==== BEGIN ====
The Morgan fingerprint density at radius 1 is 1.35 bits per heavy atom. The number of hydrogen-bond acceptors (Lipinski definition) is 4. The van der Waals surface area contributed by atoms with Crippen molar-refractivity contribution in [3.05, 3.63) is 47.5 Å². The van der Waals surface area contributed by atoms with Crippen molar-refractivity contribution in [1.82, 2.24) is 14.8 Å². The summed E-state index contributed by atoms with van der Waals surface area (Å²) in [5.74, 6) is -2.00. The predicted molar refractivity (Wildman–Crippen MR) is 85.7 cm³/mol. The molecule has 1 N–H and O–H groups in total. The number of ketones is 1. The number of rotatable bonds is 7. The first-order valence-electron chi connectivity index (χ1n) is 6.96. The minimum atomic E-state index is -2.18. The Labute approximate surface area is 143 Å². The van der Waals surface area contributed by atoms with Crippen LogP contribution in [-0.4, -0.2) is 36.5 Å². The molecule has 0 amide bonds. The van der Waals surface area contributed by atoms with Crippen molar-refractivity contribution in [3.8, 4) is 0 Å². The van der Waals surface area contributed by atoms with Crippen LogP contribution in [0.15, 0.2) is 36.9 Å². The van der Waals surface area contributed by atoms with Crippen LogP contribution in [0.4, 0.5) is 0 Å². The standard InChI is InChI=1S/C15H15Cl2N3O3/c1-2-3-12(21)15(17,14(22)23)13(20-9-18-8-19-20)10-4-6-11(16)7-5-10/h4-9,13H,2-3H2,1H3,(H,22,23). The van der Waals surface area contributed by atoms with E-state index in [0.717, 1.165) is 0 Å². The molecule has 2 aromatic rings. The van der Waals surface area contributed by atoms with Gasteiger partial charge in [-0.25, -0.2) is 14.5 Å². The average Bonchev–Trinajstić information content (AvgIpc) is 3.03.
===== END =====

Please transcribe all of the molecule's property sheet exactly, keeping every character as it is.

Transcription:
The Morgan fingerprint density at radius 1 is 1.35 bits per heavy atom. The number of hydrogen-bond acceptors (Lipinski definition) is 4. The van der Waals surface area contributed by atoms with Crippen molar-refractivity contribution in [3.05, 3.63) is 47.5 Å². The van der Waals surface area contributed by atoms with Crippen molar-refractivity contribution in [1.82, 2.24) is 14.8 Å². The summed E-state index contributed by atoms with van der Waals surface area (Å²) in [5.74, 6) is -2.00. The predicted molar refractivity (Wildman–Crippen MR) is 85.7 cm³/mol. The molecule has 1 N–H and O–H groups in total. The number of ketones is 1. The number of rotatable bonds is 7. The first-order valence-electron chi connectivity index (χ1n) is 6.96. The minimum atomic E-state index is -2.18. The Labute approximate surface area is 143 Å². The van der Waals surface area contributed by atoms with Crippen LogP contribution in [-0.4, -0.2) is 36.5 Å². The molecule has 0 amide bonds. The van der Waals surface area contributed by atoms with Crippen molar-refractivity contribution in [3.8, 4) is 0 Å². The van der Waals surface area contributed by atoms with Crippen LogP contribution in [0.15, 0.2) is 36.9 Å². The van der Waals surface area contributed by atoms with Crippen LogP contribution in [0.4, 0.5) is 0 Å². The standard InChI is InChI=1S/C15H15Cl2N3O3/c1-2-3-12(21)15(17,14(22)23)13(20-9-18-8-19-20)10-4-6-11(16)7-5-10/h4-9,13H,2-3H2,1H3,(H,22,23). The van der Waals surface area contributed by atoms with E-state index in [0.717, 1.165) is 0 Å². The molecule has 2 aromatic rings. The van der Waals surface area contributed by atoms with Gasteiger partial charge in [-0.25, -0.2) is 14.5 Å². The average Bonchev–Trinajstić information content (AvgIpc) is 3.03.